Scrutinizing Millikan’s notebooks, one sees that the F measurements on a given drop shift markedly from time to time. These changes happened because the charge on the drop increased or decreased when it captured an ion from the air. Millikan made use of these obvious events to help deduce the number of units of charge on the drop through a series of laborious hand calculations. More than one of the entries in his notebooks show the result of a computation and then the comment “very low something wrong,” perhaps with an indication of what Millikan thought might have disturbed the measurement. Needless to say, such entries were not included in the 58 drops Millikan published.
At first glance, this procedure certainly appears questionable. But one needs to dig deeper. The notebooks also contain a calculation with the comment “This is almost exactly right, the best one I ever had!!!” And yet Millikan did not include this drop either in his crucial 1913 paper. These discarded measurements, the good and the bad, were all part of a warm-up period during which Millikan gradually refined his apparatus and technique, in order to make the best determination possible of the unit of electric charge. The first observation that passed muster and made it into print was taken on February 13th, 1912, and all of the published data were taken between then and April 16th. This period of roughly two months is what Millikan refers to when he talks about “60 consecutive days,” although the interval was actually a bit longer (63 days), in part because 1912 was a leap year.
During these nine weeks Millikan recorded in his notebooks measurements on roughly 100 separate drops. Of these, about 25 series are obviously aborted during the run, and so cannot be counted as complete data sets. Of the remaining 75 or so, he chose 58 for publication. Millikan’s standards for acceptability were exacting. If a drop was too small, it was excessively affected by Brownian motion, or at least by inaccuracy in Stokes’s law for the viscous force of air. If it was too large, it would fall too rapidly for accurate measurement. He also preferred to have a drop capture an ion a number of times in the course of observation, so that he could investigate changes as well as total charge, which had to be an integer multiple of the fundamental unit, e.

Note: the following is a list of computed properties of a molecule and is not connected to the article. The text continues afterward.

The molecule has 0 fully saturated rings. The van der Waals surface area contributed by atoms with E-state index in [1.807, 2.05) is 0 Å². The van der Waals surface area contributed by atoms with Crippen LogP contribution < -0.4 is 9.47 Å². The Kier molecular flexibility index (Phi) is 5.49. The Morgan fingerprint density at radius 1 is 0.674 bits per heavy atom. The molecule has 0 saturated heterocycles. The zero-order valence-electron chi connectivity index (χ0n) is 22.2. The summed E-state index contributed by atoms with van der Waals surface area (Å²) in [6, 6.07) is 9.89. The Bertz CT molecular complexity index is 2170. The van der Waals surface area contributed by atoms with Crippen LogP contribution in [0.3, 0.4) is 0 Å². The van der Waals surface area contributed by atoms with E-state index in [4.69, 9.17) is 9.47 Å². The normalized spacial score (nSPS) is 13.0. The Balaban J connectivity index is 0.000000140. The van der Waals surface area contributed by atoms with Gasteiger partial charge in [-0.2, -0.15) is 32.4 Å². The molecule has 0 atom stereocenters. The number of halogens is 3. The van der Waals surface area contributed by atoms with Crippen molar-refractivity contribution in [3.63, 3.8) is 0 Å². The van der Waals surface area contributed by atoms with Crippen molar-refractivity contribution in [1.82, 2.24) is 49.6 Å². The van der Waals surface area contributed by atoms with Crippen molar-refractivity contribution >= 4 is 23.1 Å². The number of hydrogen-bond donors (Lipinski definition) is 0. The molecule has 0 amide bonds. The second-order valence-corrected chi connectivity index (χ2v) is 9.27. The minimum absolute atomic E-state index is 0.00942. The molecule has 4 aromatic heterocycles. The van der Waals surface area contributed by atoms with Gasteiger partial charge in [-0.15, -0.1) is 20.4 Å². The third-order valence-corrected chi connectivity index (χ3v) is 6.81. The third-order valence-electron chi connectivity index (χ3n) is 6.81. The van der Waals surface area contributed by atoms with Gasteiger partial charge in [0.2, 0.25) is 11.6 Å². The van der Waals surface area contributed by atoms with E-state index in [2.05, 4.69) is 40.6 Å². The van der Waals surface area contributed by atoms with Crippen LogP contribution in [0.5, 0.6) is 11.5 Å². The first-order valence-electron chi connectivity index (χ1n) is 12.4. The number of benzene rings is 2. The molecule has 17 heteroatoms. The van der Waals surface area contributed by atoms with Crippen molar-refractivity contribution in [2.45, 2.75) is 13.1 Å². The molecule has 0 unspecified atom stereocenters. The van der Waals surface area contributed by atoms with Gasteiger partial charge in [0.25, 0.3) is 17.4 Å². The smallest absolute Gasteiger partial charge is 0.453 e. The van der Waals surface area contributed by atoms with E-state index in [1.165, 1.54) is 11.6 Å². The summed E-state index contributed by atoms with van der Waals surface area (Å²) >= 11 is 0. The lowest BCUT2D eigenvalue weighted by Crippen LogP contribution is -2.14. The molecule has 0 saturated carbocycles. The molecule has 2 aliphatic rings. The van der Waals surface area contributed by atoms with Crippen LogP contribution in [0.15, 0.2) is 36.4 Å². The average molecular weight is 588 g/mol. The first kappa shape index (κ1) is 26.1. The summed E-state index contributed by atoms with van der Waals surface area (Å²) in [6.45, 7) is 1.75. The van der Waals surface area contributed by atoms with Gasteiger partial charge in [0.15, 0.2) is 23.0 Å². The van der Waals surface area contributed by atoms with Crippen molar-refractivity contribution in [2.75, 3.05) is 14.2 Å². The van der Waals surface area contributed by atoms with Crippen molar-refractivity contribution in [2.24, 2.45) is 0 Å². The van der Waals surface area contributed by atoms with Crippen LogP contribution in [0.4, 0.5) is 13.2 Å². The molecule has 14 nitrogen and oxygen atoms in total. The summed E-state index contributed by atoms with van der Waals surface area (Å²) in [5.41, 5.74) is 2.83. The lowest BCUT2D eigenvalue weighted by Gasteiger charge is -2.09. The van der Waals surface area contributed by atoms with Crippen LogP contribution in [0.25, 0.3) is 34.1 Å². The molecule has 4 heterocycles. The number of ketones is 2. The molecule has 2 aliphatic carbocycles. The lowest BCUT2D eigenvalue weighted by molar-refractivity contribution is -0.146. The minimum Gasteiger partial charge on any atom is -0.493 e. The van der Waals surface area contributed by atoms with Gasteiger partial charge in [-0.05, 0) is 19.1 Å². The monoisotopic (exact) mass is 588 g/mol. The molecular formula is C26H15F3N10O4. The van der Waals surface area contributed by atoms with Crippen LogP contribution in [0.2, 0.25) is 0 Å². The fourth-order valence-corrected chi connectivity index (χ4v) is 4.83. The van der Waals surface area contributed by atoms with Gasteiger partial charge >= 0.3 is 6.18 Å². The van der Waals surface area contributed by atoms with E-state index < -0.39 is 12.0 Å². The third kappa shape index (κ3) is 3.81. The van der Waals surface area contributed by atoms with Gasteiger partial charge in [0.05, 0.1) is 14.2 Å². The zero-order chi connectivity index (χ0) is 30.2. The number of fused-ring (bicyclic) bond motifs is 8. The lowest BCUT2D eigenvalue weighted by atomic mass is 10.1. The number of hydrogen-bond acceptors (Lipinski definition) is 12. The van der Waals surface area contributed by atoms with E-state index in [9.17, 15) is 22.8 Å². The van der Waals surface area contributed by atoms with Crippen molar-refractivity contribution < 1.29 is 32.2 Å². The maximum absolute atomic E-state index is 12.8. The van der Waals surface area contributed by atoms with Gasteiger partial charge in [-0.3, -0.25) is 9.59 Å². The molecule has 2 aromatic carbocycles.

None of these attributes could be determined without recording some data on a candidate droplet. Thus, it should not be surprising that Millikan gave up on some drops mid-course, or that he later found that some of those he observed fully did not act consistently enough to incorporate into his analysis. He had no special bias in choosing which drops to discard: Allan Franklin of the University of Colorado reanalyzed Millikan’s raw data in 1981 and discovered that his final value for e and for its margin of error would barely have changed had he made use of all the data he had, rather than just the 58 drops he selected.
What scientist familiar with the vagaries of cutting-edge experimental work would fault Millikan for picking out what he considered to be his most dependable measurements in order to arrive at the most accurate possible result? In the 1913 paper, Millikan cites his value of e with an uncertainty of 0.2 percent-some 15 times better than the best previous determination. The current value agrees with Millikan’s number within his cited error bounds. The experiment was nothing less than a masterpiece, and the 1913 paper describing it is a classic of scientific exposition. Nevertheless, it contains the phrase “this is not a select group of drops but represents all of the drops experimented upon during 60 consecutive days,” which is manifestly untrue. The question is, why did Millikan mar his masterpiece with a statement that is clearly false?
Many years after the fact, the science historian Gerald Holton of Harvard University studied Millikan’s work and told the story of the Millikan-Ehrenhaft dispute, contrasting the published results with what he found in Millikan’s laboratory notebooks. Holton did not accuse Millikan of misconduct of any kind, but instead found in the unpublished laboratory notebooks an opportunity to compare a scientist’s public appearance and behavior with what went on in the privacy of the laboratory In 1982, two journalists, William Broad and Nicholas Wade, seized on Holton’s work and included a discussion of Millikan in a book about misconduct in science called Betrayers of the Truth. Here Broad and Wade, both of whom were then reporters for Science magazine, and both of whom now write for the New York Times, accused, tried and convicted Millikan of scientific misconduct.